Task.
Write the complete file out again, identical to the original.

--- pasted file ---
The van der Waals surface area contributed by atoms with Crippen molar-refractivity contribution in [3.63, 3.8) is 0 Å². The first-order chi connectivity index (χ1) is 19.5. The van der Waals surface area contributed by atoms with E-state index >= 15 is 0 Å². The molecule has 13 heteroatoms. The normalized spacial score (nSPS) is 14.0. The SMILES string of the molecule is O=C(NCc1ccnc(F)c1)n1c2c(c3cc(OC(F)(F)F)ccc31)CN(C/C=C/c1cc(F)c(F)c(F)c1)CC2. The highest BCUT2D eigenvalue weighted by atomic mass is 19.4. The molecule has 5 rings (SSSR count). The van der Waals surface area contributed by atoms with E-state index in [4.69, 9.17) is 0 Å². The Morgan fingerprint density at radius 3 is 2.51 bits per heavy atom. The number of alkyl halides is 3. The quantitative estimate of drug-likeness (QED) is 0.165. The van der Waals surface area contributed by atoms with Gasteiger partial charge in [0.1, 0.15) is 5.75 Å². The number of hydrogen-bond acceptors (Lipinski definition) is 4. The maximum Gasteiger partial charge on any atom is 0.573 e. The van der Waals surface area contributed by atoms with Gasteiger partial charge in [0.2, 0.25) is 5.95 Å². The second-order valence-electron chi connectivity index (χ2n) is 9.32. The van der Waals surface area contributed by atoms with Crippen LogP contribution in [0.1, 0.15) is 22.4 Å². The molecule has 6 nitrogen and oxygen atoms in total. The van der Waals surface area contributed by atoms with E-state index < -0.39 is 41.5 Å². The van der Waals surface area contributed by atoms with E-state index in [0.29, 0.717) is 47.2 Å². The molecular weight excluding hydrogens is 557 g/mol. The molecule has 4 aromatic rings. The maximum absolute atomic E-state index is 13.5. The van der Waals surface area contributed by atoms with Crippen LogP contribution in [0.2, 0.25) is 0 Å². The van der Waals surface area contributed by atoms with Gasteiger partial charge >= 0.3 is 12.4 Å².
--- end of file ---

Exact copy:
The van der Waals surface area contributed by atoms with Crippen molar-refractivity contribution in [3.63, 3.8) is 0 Å². The first-order chi connectivity index (χ1) is 19.5. The van der Waals surface area contributed by atoms with E-state index >= 15 is 0 Å². The molecule has 13 heteroatoms. The normalized spacial score (nSPS) is 14.0. The SMILES string of the molecule is O=C(NCc1ccnc(F)c1)n1c2c(c3cc(OC(F)(F)F)ccc31)CN(C/C=C/c1cc(F)c(F)c(F)c1)CC2. The highest BCUT2D eigenvalue weighted by atomic mass is 19.4. The molecule has 5 rings (SSSR count). The van der Waals surface area contributed by atoms with E-state index in [4.69, 9.17) is 0 Å². The Morgan fingerprint density at radius 3 is 2.51 bits per heavy atom. The number of alkyl halides is 3. The quantitative estimate of drug-likeness (QED) is 0.165. The van der Waals surface area contributed by atoms with Gasteiger partial charge in [0.1, 0.15) is 5.75 Å². The number of hydrogen-bond acceptors (Lipinski definition) is 4. The maximum Gasteiger partial charge on any atom is 0.573 e. The van der Waals surface area contributed by atoms with Gasteiger partial charge in [0.2, 0.25) is 5.95 Å². The second-order valence-electron chi connectivity index (χ2n) is 9.32. The van der Waals surface area contributed by atoms with Crippen LogP contribution in [0.1, 0.15) is 22.4 Å². The molecule has 6 nitrogen and oxygen atoms in total. The van der Waals surface area contributed by atoms with E-state index < -0.39 is 41.5 Å². The van der Waals surface area contributed by atoms with E-state index in [0.29, 0.717) is 47.2 Å². The molecular weight excluding hydrogens is 557 g/mol. The molecule has 4 aromatic rings. The maximum absolute atomic E-state index is 13.5. The van der Waals surface area contributed by atoms with Crippen LogP contribution in [0.2, 0.25) is 0 Å². The van der Waals surface area contributed by atoms with Gasteiger partial charge >= 0.3 is 12.4 Å².